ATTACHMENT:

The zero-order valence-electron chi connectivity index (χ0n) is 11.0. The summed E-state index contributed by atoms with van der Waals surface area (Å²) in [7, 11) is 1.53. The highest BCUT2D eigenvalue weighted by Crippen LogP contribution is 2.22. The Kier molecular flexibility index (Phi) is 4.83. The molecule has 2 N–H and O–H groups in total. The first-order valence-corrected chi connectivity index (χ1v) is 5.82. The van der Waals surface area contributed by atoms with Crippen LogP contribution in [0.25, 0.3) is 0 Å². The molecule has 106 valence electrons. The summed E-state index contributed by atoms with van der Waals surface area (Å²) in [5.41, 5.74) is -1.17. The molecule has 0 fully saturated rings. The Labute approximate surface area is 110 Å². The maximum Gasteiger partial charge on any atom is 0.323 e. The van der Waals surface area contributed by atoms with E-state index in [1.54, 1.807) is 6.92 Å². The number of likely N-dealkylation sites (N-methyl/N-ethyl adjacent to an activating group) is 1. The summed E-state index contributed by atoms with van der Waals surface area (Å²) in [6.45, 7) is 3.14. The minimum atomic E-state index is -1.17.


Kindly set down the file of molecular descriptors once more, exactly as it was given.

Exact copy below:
The zero-order valence-electron chi connectivity index (χ0n) is 11.0. The summed E-state index contributed by atoms with van der Waals surface area (Å²) in [7, 11) is 1.53. The highest BCUT2D eigenvalue weighted by Crippen LogP contribution is 2.22. The Kier molecular flexibility index (Phi) is 4.83. The molecule has 2 N–H and O–H groups in total. The first-order valence-corrected chi connectivity index (χ1v) is 5.82. The van der Waals surface area contributed by atoms with Crippen LogP contribution in [0.25, 0.3) is 0 Å². The molecule has 106 valence electrons. The summed E-state index contributed by atoms with van der Waals surface area (Å²) in [5.41, 5.74) is -1.17. The molecule has 0 fully saturated rings. The Labute approximate surface area is 110 Å². The maximum Gasteiger partial charge on any atom is 0.323 e. The van der Waals surface area contributed by atoms with E-state index in [1.54, 1.807) is 6.92 Å². The number of likely N-dealkylation sites (N-methyl/N-ethyl adjacent to an activating group) is 1. The summed E-state index contributed by atoms with van der Waals surface area (Å²) in [6.45, 7) is 3.14. The minimum atomic E-state index is -1.17.